The rise of Uber has been prolific, so much so that the word ‘Uber’ has been adopted into everyday language. Recently, Uber struck a deal with Toyota for a USD500m (GBP387m) investment to streamline and scale up the development of driverless Ubers.

At first glance, Uber’s impressive growth rates seem sustainable. Consumer demands are simple: efficiency and low prices are key. More drivers and cars on the road reduce consumer costs. Uber has fended off competitors by investing in driver-based incentives and add-ons such as Uber Eats. However, this has led to issues of competition and driver welfare.

In the UK, there has been substantial publicity surrounding the difficulties black cabs face in maintaining their competitive advantage against Uber. This is exemplified by the ban on Uber in London which was successfully appealed. Some councils have imposed blanket Uber bans, which has not only had an adverse effect on Uber’s profits, but has also encouraged UK consumers to seek other taxi-cab alternatives.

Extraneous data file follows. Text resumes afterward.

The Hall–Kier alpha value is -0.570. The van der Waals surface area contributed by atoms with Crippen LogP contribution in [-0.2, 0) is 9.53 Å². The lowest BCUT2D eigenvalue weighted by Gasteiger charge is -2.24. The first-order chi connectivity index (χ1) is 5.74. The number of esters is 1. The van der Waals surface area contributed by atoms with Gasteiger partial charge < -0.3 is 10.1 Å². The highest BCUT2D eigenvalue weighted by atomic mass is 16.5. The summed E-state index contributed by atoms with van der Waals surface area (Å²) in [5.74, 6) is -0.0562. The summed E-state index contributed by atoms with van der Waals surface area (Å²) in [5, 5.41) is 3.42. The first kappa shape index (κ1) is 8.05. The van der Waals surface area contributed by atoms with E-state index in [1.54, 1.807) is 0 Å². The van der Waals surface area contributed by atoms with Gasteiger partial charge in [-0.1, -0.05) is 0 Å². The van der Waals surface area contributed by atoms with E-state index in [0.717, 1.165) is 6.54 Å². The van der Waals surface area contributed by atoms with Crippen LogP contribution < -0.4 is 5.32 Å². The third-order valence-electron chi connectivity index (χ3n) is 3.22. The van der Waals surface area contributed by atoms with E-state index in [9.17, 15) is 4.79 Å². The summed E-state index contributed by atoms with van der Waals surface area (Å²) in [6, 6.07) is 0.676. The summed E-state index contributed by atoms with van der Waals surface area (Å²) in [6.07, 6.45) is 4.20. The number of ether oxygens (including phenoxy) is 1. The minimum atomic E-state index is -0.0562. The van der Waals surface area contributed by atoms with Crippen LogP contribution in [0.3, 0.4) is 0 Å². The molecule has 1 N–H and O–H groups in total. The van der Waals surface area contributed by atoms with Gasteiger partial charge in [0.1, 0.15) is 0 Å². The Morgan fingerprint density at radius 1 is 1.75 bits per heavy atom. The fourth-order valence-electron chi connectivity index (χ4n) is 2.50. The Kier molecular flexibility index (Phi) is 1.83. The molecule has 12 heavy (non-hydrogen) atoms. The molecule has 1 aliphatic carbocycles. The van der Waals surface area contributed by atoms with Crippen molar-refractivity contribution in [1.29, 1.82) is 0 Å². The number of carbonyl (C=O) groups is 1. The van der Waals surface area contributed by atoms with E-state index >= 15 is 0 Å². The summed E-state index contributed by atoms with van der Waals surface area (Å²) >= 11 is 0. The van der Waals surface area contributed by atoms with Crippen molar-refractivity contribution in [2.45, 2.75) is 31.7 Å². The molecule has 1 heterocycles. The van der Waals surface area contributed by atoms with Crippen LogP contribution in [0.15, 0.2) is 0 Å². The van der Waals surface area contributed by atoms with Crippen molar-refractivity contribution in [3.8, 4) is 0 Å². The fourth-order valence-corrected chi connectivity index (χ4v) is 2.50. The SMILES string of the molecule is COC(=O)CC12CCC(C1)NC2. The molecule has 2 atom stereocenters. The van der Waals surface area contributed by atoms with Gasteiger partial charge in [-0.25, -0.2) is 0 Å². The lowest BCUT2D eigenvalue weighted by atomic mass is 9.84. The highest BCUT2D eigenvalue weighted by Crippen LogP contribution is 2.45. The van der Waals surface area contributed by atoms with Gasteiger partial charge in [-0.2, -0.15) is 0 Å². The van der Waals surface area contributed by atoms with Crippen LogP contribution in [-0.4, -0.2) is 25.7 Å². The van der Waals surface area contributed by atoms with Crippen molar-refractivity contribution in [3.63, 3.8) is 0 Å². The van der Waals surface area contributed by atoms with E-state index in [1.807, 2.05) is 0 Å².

The concept of Uber as a viable alternative to taxi-cabs has brought about consumer satisfaction internationally, but this comes at the expense of driver procedures in context of proper working hours and wages. Driverless Ubers eliminate the need for actual drivers but the scheme gives rise to the issue of passenger safety. This has been a recent focus of American news reports which have uncovered a number of fatal accidents reported during vehicle testing.

The investor appetite is fickle; though simple to please, investments are time-constrained as capital returns are key. In the UK, Uber faces a court appeal against its ban as well as the uncertainties surrounding Brexit; whether it is successful in navigating these obstacles in an uncertain economic climate remains to be seen. Toyota’s investment appears positive: the exchange of know-how should hopefully iron out the wrinkles and provide a better offering to the end-user.